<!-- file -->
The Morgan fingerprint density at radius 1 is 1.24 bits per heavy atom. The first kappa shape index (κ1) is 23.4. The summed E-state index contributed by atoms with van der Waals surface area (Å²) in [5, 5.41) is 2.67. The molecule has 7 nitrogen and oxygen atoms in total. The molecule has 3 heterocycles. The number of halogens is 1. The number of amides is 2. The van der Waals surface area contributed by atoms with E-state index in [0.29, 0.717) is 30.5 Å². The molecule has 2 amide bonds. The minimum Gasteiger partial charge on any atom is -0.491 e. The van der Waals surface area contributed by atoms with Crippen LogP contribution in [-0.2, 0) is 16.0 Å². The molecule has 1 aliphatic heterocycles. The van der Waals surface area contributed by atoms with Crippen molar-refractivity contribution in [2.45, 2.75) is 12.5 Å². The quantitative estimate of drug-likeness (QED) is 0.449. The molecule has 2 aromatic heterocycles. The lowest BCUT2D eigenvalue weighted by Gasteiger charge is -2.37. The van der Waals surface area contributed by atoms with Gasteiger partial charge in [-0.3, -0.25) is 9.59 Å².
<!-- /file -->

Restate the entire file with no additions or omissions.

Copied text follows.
The Morgan fingerprint density at radius 1 is 1.24 bits per heavy atom. The first kappa shape index (κ1) is 23.4. The summed E-state index contributed by atoms with van der Waals surface area (Å²) in [5, 5.41) is 2.67. The molecule has 7 nitrogen and oxygen atoms in total. The molecule has 3 heterocycles. The number of halogens is 1. The number of amides is 2. The van der Waals surface area contributed by atoms with E-state index in [0.29, 0.717) is 30.5 Å². The molecule has 2 amide bonds. The minimum Gasteiger partial charge on any atom is -0.491 e. The van der Waals surface area contributed by atoms with Crippen LogP contribution in [-0.2, 0) is 16.0 Å². The molecule has 1 aliphatic heterocycles. The van der Waals surface area contributed by atoms with Crippen molar-refractivity contribution in [2.45, 2.75) is 12.5 Å². The quantitative estimate of drug-likeness (QED) is 0.449. The molecule has 2 aromatic heterocycles. The lowest BCUT2D eigenvalue weighted by Gasteiger charge is -2.37. The van der Waals surface area contributed by atoms with Gasteiger partial charge in [-0.3, -0.25) is 9.59 Å².